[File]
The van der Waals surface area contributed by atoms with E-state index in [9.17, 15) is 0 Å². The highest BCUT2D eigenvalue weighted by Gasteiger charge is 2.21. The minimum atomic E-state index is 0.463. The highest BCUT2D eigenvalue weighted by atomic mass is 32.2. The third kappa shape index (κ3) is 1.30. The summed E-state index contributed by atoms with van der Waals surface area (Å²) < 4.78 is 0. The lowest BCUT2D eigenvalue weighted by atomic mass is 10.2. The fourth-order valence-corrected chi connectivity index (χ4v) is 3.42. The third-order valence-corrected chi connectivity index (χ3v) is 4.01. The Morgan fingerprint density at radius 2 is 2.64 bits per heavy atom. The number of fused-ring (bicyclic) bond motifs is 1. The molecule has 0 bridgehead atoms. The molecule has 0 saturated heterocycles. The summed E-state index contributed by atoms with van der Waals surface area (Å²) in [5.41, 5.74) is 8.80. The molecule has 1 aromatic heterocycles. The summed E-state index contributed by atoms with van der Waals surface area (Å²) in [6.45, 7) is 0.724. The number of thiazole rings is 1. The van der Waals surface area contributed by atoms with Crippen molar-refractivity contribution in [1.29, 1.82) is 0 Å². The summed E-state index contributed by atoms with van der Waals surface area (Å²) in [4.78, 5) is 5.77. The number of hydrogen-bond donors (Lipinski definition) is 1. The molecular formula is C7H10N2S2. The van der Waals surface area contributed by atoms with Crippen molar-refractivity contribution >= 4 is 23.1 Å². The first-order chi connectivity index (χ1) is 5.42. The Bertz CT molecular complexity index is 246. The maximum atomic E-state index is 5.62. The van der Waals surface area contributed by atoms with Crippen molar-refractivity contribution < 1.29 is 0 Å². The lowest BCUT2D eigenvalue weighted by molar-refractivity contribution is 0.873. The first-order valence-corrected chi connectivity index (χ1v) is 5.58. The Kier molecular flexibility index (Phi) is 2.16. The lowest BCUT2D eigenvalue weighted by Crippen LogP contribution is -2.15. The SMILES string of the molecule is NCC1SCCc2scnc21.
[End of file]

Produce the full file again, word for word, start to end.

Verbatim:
The van der Waals surface area contributed by atoms with E-state index in [9.17, 15) is 0 Å². The highest BCUT2D eigenvalue weighted by Gasteiger charge is 2.21. The minimum atomic E-state index is 0.463. The highest BCUT2D eigenvalue weighted by atomic mass is 32.2. The third kappa shape index (κ3) is 1.30. The summed E-state index contributed by atoms with van der Waals surface area (Å²) < 4.78 is 0. The lowest BCUT2D eigenvalue weighted by atomic mass is 10.2. The fourth-order valence-corrected chi connectivity index (χ4v) is 3.42. The third-order valence-corrected chi connectivity index (χ3v) is 4.01. The Morgan fingerprint density at radius 2 is 2.64 bits per heavy atom. The number of fused-ring (bicyclic) bond motifs is 1. The molecule has 0 bridgehead atoms. The molecule has 0 saturated heterocycles. The summed E-state index contributed by atoms with van der Waals surface area (Å²) in [5.41, 5.74) is 8.80. The molecule has 1 aromatic heterocycles. The summed E-state index contributed by atoms with van der Waals surface area (Å²) in [6.45, 7) is 0.724. The number of thiazole rings is 1. The van der Waals surface area contributed by atoms with Crippen molar-refractivity contribution in [1.29, 1.82) is 0 Å². The summed E-state index contributed by atoms with van der Waals surface area (Å²) in [4.78, 5) is 5.77. The number of hydrogen-bond donors (Lipinski definition) is 1. The molecular formula is C7H10N2S2. The van der Waals surface area contributed by atoms with Crippen molar-refractivity contribution >= 4 is 23.1 Å². The first-order chi connectivity index (χ1) is 5.42. The Bertz CT molecular complexity index is 246. The maximum atomic E-state index is 5.62. The van der Waals surface area contributed by atoms with Crippen molar-refractivity contribution < 1.29 is 0 Å². The lowest BCUT2D eigenvalue weighted by molar-refractivity contribution is 0.873. The first-order valence-corrected chi connectivity index (χ1v) is 5.58. The Kier molecular flexibility index (Phi) is 2.16. The lowest BCUT2D eigenvalue weighted by Crippen LogP contribution is -2.15. The SMILES string of the molecule is NCC1SCCc2scnc21.